I wrestle with how the church makes so little real difference in the world. It doesn’t matter, if the church’s only purpose is to get us into heaven when we die. But in the Reformed Church, the gospel is for the salvation of the world and the redemption of all creation. "Thy kingdom come, on earth, as it is in heaven." We feed the hungry for more than sympathy and Christian love, we do it to bear witness to the Kingdom of God. Our church has a good reputation because of Cooking for Chips and the Sandy Relief Kitchen and our Summer Respite Shelter, but where is the church on the structures of poverty and the institutionalized injustices that result in hunger and homelessness? What about climate change, where is the church on that? Our church has given its blessing to same-sex marriage, but what about real activism in addressing sexual discrimination? Some churches were powerhouses for the civil rights movement, but 11 AM on Sunday morning is still the most segregated hour of the week. As far as Christian action in the world, the church has to weep like those people wept when they heard what Ezra was reading in the law.
We have to remember and take for ourselves that Our Lord’s death on the cross is the denial of his own people’s expectations of how he should be their Messiah. It was a great big "no" to all their "yesses". They saw him as a failure and yet we believe in him. You came here today to worship this disgrace as the Son of God. What has he done for you? What has he delivered us? The forgiveness of our sins? Reconciliation with God? How does that work? By God saying No to us in order to say Yes to us, by the strange exchange of God loving and accepting us precisely in judging and negating all our expectations of how to be the Messiah for us and how to satisfy our standards for making a real difference in the world. If we claim to have the Christian solutions for these real issues in the world, God says no to us. Which is good. It means that God’s love for us is free from us, so we are free. It means the freedom of our guilty consciences and the freedom of our actions in the world. It also means that the only power the church may exercise in the world is the joy of the Lord. The joy of the Lord is our power.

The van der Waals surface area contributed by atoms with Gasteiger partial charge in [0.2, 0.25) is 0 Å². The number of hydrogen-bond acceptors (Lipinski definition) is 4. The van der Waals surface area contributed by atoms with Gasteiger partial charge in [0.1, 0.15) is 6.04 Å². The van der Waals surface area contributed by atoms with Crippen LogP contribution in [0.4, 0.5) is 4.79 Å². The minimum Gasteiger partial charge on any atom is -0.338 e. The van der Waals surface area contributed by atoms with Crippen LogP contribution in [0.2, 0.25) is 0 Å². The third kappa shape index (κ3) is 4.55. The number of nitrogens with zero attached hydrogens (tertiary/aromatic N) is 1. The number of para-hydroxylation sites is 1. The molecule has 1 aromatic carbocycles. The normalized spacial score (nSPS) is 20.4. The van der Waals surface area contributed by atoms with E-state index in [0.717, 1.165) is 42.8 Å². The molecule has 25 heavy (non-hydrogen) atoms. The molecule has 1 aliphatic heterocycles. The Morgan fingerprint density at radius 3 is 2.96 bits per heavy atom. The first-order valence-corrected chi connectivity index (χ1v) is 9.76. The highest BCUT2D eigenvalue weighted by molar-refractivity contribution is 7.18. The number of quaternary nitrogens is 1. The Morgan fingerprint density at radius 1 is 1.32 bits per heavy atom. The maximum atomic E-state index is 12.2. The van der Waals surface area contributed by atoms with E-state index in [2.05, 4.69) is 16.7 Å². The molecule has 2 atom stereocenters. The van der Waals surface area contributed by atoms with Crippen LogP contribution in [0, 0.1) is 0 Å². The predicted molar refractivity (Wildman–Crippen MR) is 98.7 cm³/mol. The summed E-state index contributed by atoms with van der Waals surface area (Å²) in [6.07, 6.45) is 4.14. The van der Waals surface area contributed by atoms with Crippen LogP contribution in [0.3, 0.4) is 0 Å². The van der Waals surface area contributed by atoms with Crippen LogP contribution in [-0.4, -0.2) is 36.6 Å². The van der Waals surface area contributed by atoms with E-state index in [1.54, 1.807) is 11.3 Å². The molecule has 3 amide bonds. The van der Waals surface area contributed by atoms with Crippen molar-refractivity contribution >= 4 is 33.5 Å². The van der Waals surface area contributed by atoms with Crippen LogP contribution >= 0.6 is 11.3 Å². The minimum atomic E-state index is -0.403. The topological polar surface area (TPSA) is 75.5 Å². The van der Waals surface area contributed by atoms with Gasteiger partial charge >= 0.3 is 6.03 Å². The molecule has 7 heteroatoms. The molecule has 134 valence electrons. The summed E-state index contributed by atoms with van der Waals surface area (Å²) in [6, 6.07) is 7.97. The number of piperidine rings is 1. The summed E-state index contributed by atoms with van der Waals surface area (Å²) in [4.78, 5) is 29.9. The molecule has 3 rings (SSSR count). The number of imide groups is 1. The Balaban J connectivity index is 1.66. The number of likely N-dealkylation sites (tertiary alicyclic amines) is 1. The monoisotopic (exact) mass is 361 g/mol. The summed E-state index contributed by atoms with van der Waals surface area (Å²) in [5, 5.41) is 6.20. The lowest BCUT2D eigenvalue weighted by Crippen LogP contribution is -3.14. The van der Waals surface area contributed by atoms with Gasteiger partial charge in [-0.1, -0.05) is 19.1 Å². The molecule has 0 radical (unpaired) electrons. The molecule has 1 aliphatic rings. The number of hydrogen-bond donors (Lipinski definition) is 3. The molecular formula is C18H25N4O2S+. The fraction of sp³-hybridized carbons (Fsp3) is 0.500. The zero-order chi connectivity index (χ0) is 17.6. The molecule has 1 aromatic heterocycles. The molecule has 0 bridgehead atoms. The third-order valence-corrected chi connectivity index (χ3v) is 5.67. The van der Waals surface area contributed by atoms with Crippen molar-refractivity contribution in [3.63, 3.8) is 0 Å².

And so the church, as the church, can be content, without guilt, to busy itself in doing what it did under Ezra—coming together to bless God, to read out the scriptures and interpret them, to consider our failures and accept the forgiveness, to bow down in prayer, and to drink the wine and eat the food and deliver the food to those who don’t have any. So I think we’re on the right track. But that is not to let us off the hook. We are to be the body of Christ, which means a real sharing with each other, our aches and pains and our strengths and our vitalities.
None of us here is an apostle, but if you are a prophet, we must support you in your prophecy. If you are teacher, we support you in your teaching. If you are an activist, we must support you in your activism. If you are a healer, or in medicine, or massage, or therapy, we support you in your healing. If you are a helper, a server, a nanny, a caretaker, a custodian, we will support you. If you are a leader, we will support you when you take your hits. If you have the gift of speech, or of interpretation, as a newscaster or a writer, we will follow you and read you. You are a musician, an artist, a designer, an architect, a carpenter, an engineer, an accountant, a banker, we will encourage to make your difference in the world, in your activity in the world and in all your various associations, in freedom outside the church, with other sorts of believers and non-believers. We need to identify activists and support them and love them, so that their activism may have joy. That joy is the sign that our power is of the Lord. That joy is the sign of the unfailing yes of God and of the unfathomable love of God.
Copyright © 2013, by Daniel James Meeter, all rights reserved.